More Confessions of an Ineffective Teacher

If they're honest, every seasoned teacher has had times when their teaching was not up to par - where a class got the best of them, when reactions were not the most useful, or where teachable moments needed to be realized by them. This is the natural growth process for newer teachers.

The picture was from my first two years of teaching. A new article about nurturing effective teachers and the power of using videotaped lessons helped me reflect on the growth process during that time. I realized there was more to tell about the transition from NOVICE to MODERATELY-EXPERIENCED to MASTER TEACHER. In fact, every teacher has a story to tell about why they are in education and why they have persevered.

Each year of my first five years in the classroom had super high points and equally impressive low points. I'll start with the lows because I realize that part one of this series incorrectly hinted that I had not experienced that much difficulty as a young teacher:

Years 1 & 2
  • Worried about course difficulty, so I told my Algebra 1 class on the first day that the class would be "easy." As a result, this group was the hardest to teach for a whole year because I set such a low expectation!
  • Found myself yelling in the class's direction and saying how stupid I was one day for not being an excellent teacher [yet].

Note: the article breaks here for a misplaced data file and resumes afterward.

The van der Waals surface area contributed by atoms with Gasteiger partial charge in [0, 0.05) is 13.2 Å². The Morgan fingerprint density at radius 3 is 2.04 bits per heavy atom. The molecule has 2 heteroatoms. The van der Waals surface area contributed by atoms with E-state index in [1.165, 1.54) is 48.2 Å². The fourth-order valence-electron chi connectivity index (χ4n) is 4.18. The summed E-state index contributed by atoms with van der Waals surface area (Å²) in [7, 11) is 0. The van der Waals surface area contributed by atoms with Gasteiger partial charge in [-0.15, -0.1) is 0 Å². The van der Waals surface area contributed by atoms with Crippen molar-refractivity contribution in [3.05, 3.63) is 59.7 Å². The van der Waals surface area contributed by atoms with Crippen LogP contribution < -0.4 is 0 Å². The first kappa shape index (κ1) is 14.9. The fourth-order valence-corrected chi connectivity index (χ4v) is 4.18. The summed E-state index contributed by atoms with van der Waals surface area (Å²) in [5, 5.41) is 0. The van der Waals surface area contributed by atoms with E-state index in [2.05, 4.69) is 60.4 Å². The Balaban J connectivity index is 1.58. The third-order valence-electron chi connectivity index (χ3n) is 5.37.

• Had a student who was deaf in one ear (a disability I share from a childhood car accident) and got her to say she hated the way I taught.
  • Got one of my students in trouble and involved parents not realizing that I potentially participated in an abuse cycle in a household.
  • Struggled with class discipline (also known as 'learning the ropes').
Year 3
  • Was a long-term substitute for a hard group and one day, had students so out of control they started a fire in a trashcan.
  • Still struggled with class discipline despite the handbook I was eagerly reading.
  • Poorly handled an upset student so he threw a desk in my direction while also coming face to face with me in anger.
  • Complained about a student's behavior to a town mayor who was also the grandparent - the core issue surprisingly was still my own struggle with classroom discipline, which I will revisit at the end of this article.
Year 4
  • Argued out loud with an angry student while teaching a methods class (a great example right?).
  • But finally had endured enough hardships so I made the final ascent towards mastery. As Ja'net Dubois and Oren Waters first penned in the 1970s, it 'took a whole lot of tryin, just to get up that hill.'

I hope this unpleasant look at my first few years of teaching shows that I was not always dancing with the stars. I wasn't on the cover of Teacher's Weekly, or at least not for a good reason. In fact, I had to learn many of Ron Clark's Essential 55 lessons for teachers the hard way.